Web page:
This story was written by GlobalPost's Noga Tarnopolsky.
JERUSALEM, Israel -- Mitzpeh Hila is a village of just over 525 residents.
Located on a bucolic, breezy hilltop in the Western Galilee, it offers hitchhikers and weekend visitors breathtaking vistas of the Hula Valley, in Israel, and of the southern Lebanese countryside.
Its principal source of income is tourism, especially that of the bed and breakfasts operated by individual families. Weekend after weekend they attract urban dwellers thirsty for a weekend of birdsong, green hills and organic brunches.
In 1988, when their middle child, Gilad, was two years old, Noam and Aviva Shalit moved to this remote outpost like many others who sought a clean, quiet life in tune with nature. They own and run one of these small hostelries.
Gilad, a scholarly boy who graduated high school with honors, was always a little sickly. His medical profile was sufficiently low to enable him to opt out of combat service in the army, but he chose to volunteer and follow his older brother, Yoel, into the armored corps.Continue »
This story was written by GlobalPost's Jodi Hilton.
ISTANBUL - On the walls of buildings and along the back alleys of the trendy Tunel neighborhood here in an old part of the city, graffiti art of a ruggedly handsome man with a beard and gentle eyes first began appearing in 2008.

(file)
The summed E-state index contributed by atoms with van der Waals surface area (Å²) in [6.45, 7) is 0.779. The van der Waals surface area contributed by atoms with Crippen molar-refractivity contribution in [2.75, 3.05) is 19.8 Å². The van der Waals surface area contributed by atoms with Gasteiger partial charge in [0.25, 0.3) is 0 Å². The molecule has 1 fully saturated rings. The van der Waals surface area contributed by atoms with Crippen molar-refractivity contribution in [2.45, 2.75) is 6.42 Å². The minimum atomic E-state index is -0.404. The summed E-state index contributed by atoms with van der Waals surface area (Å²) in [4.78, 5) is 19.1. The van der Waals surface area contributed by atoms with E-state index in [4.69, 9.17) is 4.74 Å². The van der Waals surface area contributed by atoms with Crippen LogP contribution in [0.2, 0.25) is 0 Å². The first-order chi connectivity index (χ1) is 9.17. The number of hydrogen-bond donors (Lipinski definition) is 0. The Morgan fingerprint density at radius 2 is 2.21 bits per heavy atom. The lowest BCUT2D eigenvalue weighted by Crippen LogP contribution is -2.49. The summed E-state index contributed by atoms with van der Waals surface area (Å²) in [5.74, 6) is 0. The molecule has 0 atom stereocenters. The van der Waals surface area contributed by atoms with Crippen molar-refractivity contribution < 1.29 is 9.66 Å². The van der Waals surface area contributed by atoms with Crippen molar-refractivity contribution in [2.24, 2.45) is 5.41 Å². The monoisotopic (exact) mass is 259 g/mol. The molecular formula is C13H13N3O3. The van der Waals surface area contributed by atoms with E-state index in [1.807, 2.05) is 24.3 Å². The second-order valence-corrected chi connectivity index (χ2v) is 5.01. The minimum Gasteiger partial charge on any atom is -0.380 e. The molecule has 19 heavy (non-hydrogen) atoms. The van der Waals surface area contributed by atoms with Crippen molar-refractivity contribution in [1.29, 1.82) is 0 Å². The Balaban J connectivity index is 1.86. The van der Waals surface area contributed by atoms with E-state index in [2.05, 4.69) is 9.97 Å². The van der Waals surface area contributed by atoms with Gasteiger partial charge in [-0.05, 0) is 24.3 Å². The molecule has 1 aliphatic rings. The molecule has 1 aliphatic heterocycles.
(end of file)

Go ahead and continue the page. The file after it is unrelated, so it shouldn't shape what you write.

Three years later the black-and-white image, drawn by a renowned Japanese manga named Gengoroh Tagame and carrying the slogan "Ahmet Yildiz is My Family" has become ubiquitous.
An international community of friends, activists and civil rights supporters have posthumously adopted Ahmet Yildiz as a brother and as a cause, they say, after his father killed him for being gay.
"Ahmet's so-called family killed him," reads a blog established in the wake of his death. "Fortunately, he still has a real one: Us."Continue »
GlobalPost looks at the rise of the drones, which the U.S. has used increasingly over the last few years against terrorist targets. Remotely operated, armed drones have been responsible for the elimination of many of the most wanted terrorists in Afghanistan, Yemen and Pakistan. However, questions of legality, civilian deaths and the development of lethal drones in China and other countries is creating controversy around the "Drone War." This article was written by Peter Gelling.
The Drone Wars are the new black.
The once covert, highly-secretive and little talked about strategy of using unmanned aerial vehicles to target suspected terrorists in Pakistan and elsewhere has gone mainstream. And now everyone is talking about it.Continue »
The horrific acts attributed to Norwegian Anders Behring Breivik appear to have been motivated by a hatred of Muslims and distaste for cultural diversity. While Breivik distanced himself from organized politics, his rhetoric has put Europe's growing far-right parties in the spotlight. Below is a roundup of what's happening on the extreme right in some key European countries:Continue »